The pecan tree (Carya illinoinensis) is the state tree of Texas and suitable for growing in all counties. Pecan trees are good for large landscapes as shade trees and for their nuts. Pecan trees prefer full sun and nutrient-rich, well-drained soils. Grafted varieties are cultivated for nut production and quality and vary greatly by variety. Purchase container-grown, bare-root, or large-tree transplants from reputable nurseries and garden centers.
North Texas Pecans
Recommended varieties of pecan for northern Texas (in order of importance) include Pawnee, Maramec, Caddo, Osage, Shoshoni and Mohawk. Pawnee ripens very early and is especially good for the Texas panhandle region, according to Texas A&M extension literature. It produces a medium-sized, good-quality nut. Extension literature suggests Pawnee might have a natural resistance to aphids. Maramec pecan trees are strong and produce large nuts.
East to South Texas Pecans
Recommended varieties for eastern to southern Texas include Chotaw, Cheyenne, Desirable, Caddo, Cape Fear, Forkert, Kiowa, Oconee and Houma. Choctaw has striking foliage, is resistant to pecan scab and produces many good quality nuts, but it requires high-quality soil and careful management for the best performance. Cheyenne is a smaller pecan tree that produces high-quality nuts in five to seven years but is highly susceptible to aphid infestation.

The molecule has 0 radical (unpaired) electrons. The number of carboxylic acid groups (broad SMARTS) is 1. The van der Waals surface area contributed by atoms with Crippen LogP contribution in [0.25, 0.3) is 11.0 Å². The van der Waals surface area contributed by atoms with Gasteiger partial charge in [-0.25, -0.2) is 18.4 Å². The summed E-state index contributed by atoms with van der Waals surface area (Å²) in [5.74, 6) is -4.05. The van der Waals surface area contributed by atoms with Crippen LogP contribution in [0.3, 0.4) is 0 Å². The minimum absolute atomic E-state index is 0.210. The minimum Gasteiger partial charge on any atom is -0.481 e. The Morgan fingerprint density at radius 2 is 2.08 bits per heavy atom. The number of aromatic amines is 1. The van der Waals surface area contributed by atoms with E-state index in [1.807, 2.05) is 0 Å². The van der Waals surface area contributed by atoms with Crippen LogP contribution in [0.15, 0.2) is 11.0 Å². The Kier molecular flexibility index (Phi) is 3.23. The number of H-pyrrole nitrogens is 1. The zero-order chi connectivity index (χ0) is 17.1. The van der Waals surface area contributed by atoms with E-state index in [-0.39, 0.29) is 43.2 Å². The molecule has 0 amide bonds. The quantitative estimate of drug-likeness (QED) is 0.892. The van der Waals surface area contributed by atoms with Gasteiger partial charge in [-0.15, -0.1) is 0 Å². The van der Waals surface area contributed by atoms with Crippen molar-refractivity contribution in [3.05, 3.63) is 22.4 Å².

West Texas Pecans
Recommended pecan varieties for western Texas include Wichita, Tijas, Cheyenne, Western, Pawnee, Burkett, Sioux and Caddo. Wichita is the most productive pecan tree grown in Texas, according to extension literature, and begins bearing fruit in only five to seven years. Careful pruning and management improves its appearance and production. Tejas is a large, vigorous tree, producing good-quality nuts. Grow Tejas in dry areas of the region.
Central to South Texas Pecans
Recommended varieties for central to southern Texas include Sioux, Choctaw, Wichita, Cheyenne, Pawnee, Forkert, Cape Fear, Kiowa and Caddo. Sioux is a good pecan tree for the home landscape with its high quality nuts and strong, easily trained limbs. Sioux requires fungicide sprays during humid weather to manage scab disease. Forkert is a little-known, old variety from Mississippi, but it is gaining in popularity because of its excellent nut quality.